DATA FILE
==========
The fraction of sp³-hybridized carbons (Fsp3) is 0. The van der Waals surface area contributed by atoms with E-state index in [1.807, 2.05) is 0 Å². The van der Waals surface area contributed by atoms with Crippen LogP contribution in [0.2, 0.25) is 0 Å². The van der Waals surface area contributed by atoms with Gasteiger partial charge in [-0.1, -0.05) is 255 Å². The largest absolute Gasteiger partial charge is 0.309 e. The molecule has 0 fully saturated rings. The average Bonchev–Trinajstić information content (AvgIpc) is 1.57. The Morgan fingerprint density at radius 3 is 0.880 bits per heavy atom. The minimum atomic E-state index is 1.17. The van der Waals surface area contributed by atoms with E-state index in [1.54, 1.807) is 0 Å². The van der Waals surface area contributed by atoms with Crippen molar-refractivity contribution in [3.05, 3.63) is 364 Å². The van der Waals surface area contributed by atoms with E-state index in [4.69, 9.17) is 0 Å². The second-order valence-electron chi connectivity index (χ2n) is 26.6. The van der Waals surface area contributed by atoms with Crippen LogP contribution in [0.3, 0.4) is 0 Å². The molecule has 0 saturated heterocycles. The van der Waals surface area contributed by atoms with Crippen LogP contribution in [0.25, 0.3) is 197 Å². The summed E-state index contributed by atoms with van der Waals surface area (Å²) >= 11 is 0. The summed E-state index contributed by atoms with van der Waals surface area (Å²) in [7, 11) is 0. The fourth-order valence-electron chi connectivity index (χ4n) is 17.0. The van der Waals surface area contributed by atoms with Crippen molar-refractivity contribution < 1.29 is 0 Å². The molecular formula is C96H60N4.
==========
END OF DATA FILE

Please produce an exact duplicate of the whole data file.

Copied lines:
The fraction of sp³-hybridized carbons (Fsp3) is 0. The van der Waals surface area contributed by atoms with E-state index in [1.807, 2.05) is 0 Å². The van der Waals surface area contributed by atoms with Crippen LogP contribution in [0.2, 0.25) is 0 Å². The van der Waals surface area contributed by atoms with Gasteiger partial charge in [-0.1, -0.05) is 255 Å². The largest absolute Gasteiger partial charge is 0.309 e. The molecule has 0 fully saturated rings. The average Bonchev–Trinajstić information content (AvgIpc) is 1.57. The Morgan fingerprint density at radius 3 is 0.880 bits per heavy atom. The minimum atomic E-state index is 1.17. The van der Waals surface area contributed by atoms with E-state index in [1.54, 1.807) is 0 Å². The van der Waals surface area contributed by atoms with Crippen molar-refractivity contribution in [3.05, 3.63) is 364 Å². The van der Waals surface area contributed by atoms with E-state index in [4.69, 9.17) is 0 Å². The second-order valence-electron chi connectivity index (χ2n) is 26.6. The van der Waals surface area contributed by atoms with Crippen LogP contribution in [0.3, 0.4) is 0 Å². The molecule has 0 saturated heterocycles. The van der Waals surface area contributed by atoms with Crippen LogP contribution in [0.25, 0.3) is 197 Å². The summed E-state index contributed by atoms with van der Waals surface area (Å²) >= 11 is 0. The summed E-state index contributed by atoms with van der Waals surface area (Å²) in [7, 11) is 0. The fourth-order valence-electron chi connectivity index (χ4n) is 17.0. The van der Waals surface area contributed by atoms with Crippen molar-refractivity contribution < 1.29 is 0 Å². The molecular formula is C96H60N4.